The UK is facing its biggest housing crisis since after the Second World War. It's so bad that Mark Carney, the governor of the Bank of England, has described it as "the biggest risk to the UK economy."
This raises a number of important questions. What's causing this crisis? What current ways are we trying to solve it? What are we doing wrong and what can be done better?
What's causing the housing crisis?
Broadly, the housing crisis has been caused by a simple lack of supply meeting demand. It's estimated that around 240,000 new homes must be built per year to meet the UK's rising population, but this is consistently not achieved. For example, In 2014 fewer than 120,000 new homes were built.
The lack of supply has been artificially created by a seemingly worthy cause - to protect our beautiful and unrivalled British countryside. Since the late 1930s local authorities have been encouraged to block construction on "green belts" around towns and cities, preventing urban sprawl.
The problem with this is that the cost of land is vastly overpriced, to the point where it makes up 70% of the cost of a new build on average. A recent report by two LSE professors predicted that, as a result, these planning restrictions alone might be inflating the cost of housing by as much as 35%.
What we're doing currently
There are two main ways that the government is currently trying to solve the housing crisis.
Firstly, by reclaiming land that has already been developed on, known as brownfield land - usually these will be abandoned or derelict industrial sites.
The government wants to see local councils approve planning for homes on over 90% of suitable brownfield land by 2020. It's estimated that if every single inch of developable brownfield land was used for housing, it would be enough to fit 1.5m new homes. However, there are several issues with this.
First, due to decontamination costs, not every site is economically viable for development. Also, many of the sites exist where people simply don't want to live - this map of where people are moving within the UK shows that demand is consistently focussed in the south east, across age groups. Finally, this estimate is made based on tiny house sizes that would give us less space on average than anywhere in Europe, making for a hard sell to consumers.
The result is that the government's target would produce us just 200,000 viable new homes - not enough to even make a dent in demand.
The second solution to the crisis is to build "garden towns and cities", like these plans for a huge development in Ebbsfleet, Kent, and similar plans for Bicester in Oxfordshire. These developments are built in a sustainable way with plenty of garden space and access to green areas. It's essentially a compromise to appease anti-housing lobbies, who will lobby government to prevent builds they see as damaging to the environment.
The main issue with these plans is that publicly funded infrastructure is struggling to keep up with the privately driven expansion of homes. Bicester's population has almost doubled over the last thirty years and, if the new plans come through, will double again in the next year. Meanwhile, its local hospital only has 12 beds.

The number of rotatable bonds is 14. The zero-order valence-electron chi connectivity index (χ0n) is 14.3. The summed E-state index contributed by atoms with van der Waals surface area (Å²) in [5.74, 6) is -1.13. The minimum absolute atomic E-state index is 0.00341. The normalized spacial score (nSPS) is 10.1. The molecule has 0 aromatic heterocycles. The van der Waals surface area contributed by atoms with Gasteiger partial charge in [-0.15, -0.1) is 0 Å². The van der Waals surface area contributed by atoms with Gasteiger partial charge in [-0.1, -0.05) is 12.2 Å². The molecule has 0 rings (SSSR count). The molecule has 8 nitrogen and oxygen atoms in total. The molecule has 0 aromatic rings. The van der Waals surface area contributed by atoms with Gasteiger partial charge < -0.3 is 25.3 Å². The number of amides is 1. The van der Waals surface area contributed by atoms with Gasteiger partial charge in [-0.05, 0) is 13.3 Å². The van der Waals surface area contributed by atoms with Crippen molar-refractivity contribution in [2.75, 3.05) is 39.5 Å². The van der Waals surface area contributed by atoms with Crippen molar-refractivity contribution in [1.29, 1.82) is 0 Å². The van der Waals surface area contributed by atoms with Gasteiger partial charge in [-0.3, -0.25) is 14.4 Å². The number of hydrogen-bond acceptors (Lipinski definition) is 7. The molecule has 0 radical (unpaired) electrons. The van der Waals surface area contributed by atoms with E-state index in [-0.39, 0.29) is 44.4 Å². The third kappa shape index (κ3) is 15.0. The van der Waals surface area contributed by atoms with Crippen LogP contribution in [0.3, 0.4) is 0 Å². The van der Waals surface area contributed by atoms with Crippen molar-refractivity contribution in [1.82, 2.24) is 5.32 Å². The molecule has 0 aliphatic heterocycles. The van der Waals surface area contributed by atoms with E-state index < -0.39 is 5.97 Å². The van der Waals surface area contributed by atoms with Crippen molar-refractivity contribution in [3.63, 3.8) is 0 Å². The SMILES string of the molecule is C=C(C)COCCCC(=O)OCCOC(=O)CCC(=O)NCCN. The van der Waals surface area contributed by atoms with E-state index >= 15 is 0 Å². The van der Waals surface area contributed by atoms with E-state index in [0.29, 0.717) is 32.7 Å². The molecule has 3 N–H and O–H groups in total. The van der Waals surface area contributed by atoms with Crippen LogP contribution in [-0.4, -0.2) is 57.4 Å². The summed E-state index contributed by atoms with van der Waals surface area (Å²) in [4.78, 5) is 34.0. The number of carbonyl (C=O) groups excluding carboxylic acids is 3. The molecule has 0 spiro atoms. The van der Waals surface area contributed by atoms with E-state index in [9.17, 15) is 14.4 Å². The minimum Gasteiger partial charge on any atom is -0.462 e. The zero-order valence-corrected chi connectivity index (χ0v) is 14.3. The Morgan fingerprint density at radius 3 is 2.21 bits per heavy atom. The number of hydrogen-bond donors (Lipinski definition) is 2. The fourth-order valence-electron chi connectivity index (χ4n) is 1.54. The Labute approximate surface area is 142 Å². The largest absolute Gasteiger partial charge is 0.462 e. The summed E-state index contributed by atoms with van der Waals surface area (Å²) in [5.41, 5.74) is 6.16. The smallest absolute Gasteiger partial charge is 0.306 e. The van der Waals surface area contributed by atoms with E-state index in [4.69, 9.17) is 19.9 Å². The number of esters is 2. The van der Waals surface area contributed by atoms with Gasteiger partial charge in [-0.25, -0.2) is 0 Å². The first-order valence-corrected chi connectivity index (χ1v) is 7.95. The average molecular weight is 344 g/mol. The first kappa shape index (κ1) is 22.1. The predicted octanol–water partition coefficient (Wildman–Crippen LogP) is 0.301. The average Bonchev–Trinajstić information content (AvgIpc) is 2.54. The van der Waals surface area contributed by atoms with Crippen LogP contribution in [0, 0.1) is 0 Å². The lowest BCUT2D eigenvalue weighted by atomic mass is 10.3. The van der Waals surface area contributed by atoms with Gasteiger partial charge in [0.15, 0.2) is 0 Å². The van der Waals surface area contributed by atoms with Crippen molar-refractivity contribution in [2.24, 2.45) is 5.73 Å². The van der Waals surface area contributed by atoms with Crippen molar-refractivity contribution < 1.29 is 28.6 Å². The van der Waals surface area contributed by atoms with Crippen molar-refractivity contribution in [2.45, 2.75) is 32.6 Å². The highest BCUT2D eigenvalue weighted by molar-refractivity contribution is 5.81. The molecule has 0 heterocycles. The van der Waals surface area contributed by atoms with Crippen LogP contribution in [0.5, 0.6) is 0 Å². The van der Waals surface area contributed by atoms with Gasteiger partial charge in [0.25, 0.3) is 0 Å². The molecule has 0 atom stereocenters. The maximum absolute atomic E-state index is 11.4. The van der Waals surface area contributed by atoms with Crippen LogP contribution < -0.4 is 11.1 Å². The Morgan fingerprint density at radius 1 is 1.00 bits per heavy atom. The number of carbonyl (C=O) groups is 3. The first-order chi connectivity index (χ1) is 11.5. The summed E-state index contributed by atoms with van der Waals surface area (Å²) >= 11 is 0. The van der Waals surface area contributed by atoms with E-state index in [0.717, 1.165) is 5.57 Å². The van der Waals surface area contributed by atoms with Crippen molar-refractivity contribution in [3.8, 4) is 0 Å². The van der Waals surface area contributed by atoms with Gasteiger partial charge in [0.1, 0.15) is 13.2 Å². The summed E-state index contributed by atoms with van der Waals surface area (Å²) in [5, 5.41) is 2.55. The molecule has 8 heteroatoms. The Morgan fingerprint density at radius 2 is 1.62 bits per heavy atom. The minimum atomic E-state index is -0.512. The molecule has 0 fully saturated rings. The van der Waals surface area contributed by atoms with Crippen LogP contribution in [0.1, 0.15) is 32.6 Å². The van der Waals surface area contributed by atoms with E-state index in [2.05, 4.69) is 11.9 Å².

Another issue is that, despite the rebranding, many see these new garden cities as not too different from any other urban sprawl - thousands have signed a petition to block development on Gavray Meadows, just outside of Bicester.
Finally, by leaving the choice of sites and building of houses to private companies, the obvious fear is that developers will simply cherry pick the sites that offer the highest return for investment. This, ultimately, will result in a lack of affordable housing, not solving the crisis at all.
What's the solution?
There are several solutions to the housing crisis that currently aren't being pursued, simply because there is little overlap between what is economically viable and what politicians are happy to endorse.
Although we absolutely must protect our countryside, it's worth taking into account that only 9% of the country is currently 'developed', only 2% of which is housing. Kristian Niemietz, Head of Health and Welfare at the Institute of Economic Affairs, says the priority should be to relax planning restrictions on green belt land:
"I would remove greenbelt protection from land with low environmental benefits and amenity value. The most obvious candidate would be intensively farmed agricultural land, which has no net environmental benefit, and which is usually not accessible to the public. That would slash the London greenbelt by 37%, the Oxford green belt by 44%, and the Cambridge green belt by 74%.
"Obviously, this doesn't mean that all of that land would be developed. Only a relatively small fraction is needed."
It's also important to consider what kind of housing is built on this newly found land. Haydn Mursell, Chief executive of Kier Group, told The Telegraph:
"Social housebuilding has to play a major part if we are going to achieve [the output needed]. The private sector can absolutely help in partnership with the public sector and already both parties are actively working together to increase output.
"A programme to redevelop a proportion of the UK's 350,000 vacant properties needs to be an integral part of any strategy to tackle the country's housing shortage."
Ultimately, the housing crisis is a complex political and economic challenge and one that will certainly not be solved overnight. One thing is for certain - as we edge closer to 'red alert', government will be under more and more pressure to revamp their current thinking and embrace new ideas.